Jana worked in animal welfare with abused and unwanted pets. She loves sharing her hands-on experience regarding domestic and wild critters.
The Reality of Welfare Work
My 'dream' job was to work with animals and make a difference. When I was offered a position at the regional SPCA, I didn't hesitate. However, I left two years later. I was broken, disillusioned and starkly aware of the fact that introverts may be the right people for the job, but that the job could destroy you if you don't walk in there with the right emotional armor.
The Trauma Level Is High
A long time ago, the idea of welfare work put stars into my eyes. It seemed like a good way to change the world and spend my time. Eventually, one mystery cleared up. I always wondered why, when there are billions of humans, does only a fraction of the population do any charitable work? The truth is that it's hard.
At one point you realize that you're not going to save the world. You're not going to change the thing you want to change. I was so naive, I thought I was going to find thousands of pets their forever homes. I was lucky when I made ten adoptions a month.
For this reason, those who stick to their passion anyway often suffer burnout. Some say that animal welfare causes PTSD on par with that of doctors, soldiers, and first responders. Few people take this statement seriously. No grenades are being lobbed at shelter staff. We don't lose a human being under the scalpel. We don't arrive in an ambulance at a violent scene and lose a gunshot victim despite our best efforts as a medic.
But as sensitive individuals and introverts, the trauma of animal welfare hits hard. The sickness, death, horrific abuse, euthanasia; they all cut a person to ribbons. The emotional destruction is very real and it's made worse by the fact that nobody outside of this field truly acknowledges the suffering of welfare workers.
1. Educate Yourself
Welfare work is a worthwhile endeavor. Never let the negative side of the business scare you off when this is your passion. You can do some reading beforehand to understand the reality of shelters, what effects the experience might have on your emotions and how to prepare for them.
2. Value Your Personal Lessons
Welfare work comes with opportunities for personal growth. You'll meet the side of yourself that can handle emergencies, comfort a creature and tend to wounds that you never thought you could. Enjoy learning the ropes of this new field. As an animal lover, it's exciting to turn capable and being able to help a pet in need.
3. Rescue a Pet
I turned into a serial adopter. By the time I fell in love with the sixth scruffy and brought her home, I had to stop. My garden was getting too small. The temptation to walk away with a basket full of puppies will cross your path as well. Adoption is not always possible and that's fine. It's already great when somebody volunteers their time and love. However, there is a lasting sense of achievement in knowing that you homed one or several pets yourself.
One of the dogs I adopted was a male collie mix. He's constantly by my side. I cannot imagine my life without his closeness and naughty brown eyes. PTSD, being what it is, brings a lot of guilt and regrets. There are things I wish I did better or didn't do at all, during my time in animal welfare. Seven years after I left the field, the scars and mistakes remain painful but just looking at the collie and the other dogs scattered around my furniture, they remind me that I did something right.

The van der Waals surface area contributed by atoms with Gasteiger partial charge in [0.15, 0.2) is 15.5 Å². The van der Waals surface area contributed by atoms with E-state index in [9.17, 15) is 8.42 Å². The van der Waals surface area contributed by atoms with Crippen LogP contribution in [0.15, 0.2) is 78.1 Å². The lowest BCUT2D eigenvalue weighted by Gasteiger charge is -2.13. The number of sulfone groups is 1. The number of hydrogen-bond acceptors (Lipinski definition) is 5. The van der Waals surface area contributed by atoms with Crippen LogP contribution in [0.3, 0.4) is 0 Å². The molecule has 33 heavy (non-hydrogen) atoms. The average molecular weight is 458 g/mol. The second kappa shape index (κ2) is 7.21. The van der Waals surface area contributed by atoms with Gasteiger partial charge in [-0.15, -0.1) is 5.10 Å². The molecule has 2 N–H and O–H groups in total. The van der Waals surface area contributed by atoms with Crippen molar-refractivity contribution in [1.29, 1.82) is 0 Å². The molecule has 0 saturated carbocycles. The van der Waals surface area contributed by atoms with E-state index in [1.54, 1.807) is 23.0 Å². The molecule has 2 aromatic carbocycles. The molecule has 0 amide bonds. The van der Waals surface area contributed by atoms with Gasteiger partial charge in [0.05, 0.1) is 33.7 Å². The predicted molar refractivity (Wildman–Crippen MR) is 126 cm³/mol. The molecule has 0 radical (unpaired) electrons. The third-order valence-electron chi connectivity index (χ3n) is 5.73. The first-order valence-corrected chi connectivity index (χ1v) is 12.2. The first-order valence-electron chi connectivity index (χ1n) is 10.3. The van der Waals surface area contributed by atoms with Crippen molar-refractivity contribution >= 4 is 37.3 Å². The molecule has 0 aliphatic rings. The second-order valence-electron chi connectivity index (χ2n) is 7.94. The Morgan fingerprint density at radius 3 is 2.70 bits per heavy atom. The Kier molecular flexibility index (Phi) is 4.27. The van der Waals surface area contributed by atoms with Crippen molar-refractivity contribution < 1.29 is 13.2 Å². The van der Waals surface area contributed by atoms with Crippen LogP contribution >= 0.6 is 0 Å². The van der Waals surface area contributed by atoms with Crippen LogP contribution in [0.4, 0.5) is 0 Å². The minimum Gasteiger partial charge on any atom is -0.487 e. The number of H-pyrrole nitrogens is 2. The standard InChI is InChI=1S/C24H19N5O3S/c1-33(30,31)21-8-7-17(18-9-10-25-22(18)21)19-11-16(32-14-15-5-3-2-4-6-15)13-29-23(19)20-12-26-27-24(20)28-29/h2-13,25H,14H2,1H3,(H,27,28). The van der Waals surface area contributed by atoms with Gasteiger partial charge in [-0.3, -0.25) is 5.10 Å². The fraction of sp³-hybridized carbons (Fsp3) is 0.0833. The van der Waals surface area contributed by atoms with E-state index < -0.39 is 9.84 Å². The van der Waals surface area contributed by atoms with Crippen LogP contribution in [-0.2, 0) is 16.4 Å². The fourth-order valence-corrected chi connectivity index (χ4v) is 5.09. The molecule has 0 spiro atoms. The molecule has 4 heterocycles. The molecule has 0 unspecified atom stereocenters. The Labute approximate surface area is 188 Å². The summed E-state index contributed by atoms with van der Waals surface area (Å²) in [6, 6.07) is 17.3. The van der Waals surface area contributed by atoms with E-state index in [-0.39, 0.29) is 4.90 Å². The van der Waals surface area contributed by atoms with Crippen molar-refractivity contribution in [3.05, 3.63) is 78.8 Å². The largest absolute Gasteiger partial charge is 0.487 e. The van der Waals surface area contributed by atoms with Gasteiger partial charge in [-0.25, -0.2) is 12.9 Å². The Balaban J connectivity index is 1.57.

4. Consider Secondary Involvement
Secondary involvement is simply assisting a shelter without actually spending time there. Instead of volunteering to work in the office or kennels, you can donate financially or give products like food and blankets. Many volunteers also never set foot inside the shelter's property but excel at doing fundraising events. For those who cannot bear direct contact with the kennels, this is often the best way to help their charity.
5. Keep Your Mind at Home
When you go home, put the day behind you. Introverts often struggle with over-thinking, which could trigger worries or anxiety. Building a wall between one's involvement in welfare and the home isn't easy. This is a learned skill so don't feel bad if you struggle with separating the two.
With practice, anyone can learn to switch off the moment they arrive home. Once mastered, this ability offers peace and the chance to reboot. This is critical. The main reason why welfare workers flame out is that they get no rest or positive stimulation. Which brings us to our next point.
6. Keep Your Fun Things Close
Looking back, I wish I had nurtured my fun things throughout the hard times. For some reason, I felt guilty about experiencing moments of joyful flow, doing what I loved, when my work was so serious. Ironically, putting them on the shelf only helped with the downward spiral. Leaving my personal joys behind didn't bring better focus and dedication to the shelter as I had hoped.
The bottom line is that fun moments refresh and revitalize anyone—even serial adopters with PTSD. When you disappear into a hobby, a book or the thing you love, there comes a time when you resurface and realize that the heaviness is no longer there.
Know When to Walk Away
When you gave animal welfare your best shot but feel overwhelmed, there are choices. Take a break for a few weeks and clear your head. You can also withdraw from the shelter as a direct volunteer and do secondary work as mentioned above.
However, if you work for a salary (like I did), then the choice is more difficult. Understandably, there's a financial angle to consider but your mental health isn't worth sacrificing when one can switch jobs and stay involved in a secondary capacity.
This content is accurate and true to the best of the author’s knowledge and is not meant to substitute for formal and individualized advice from a qualified professional.
© 2019 Jana Louise Smit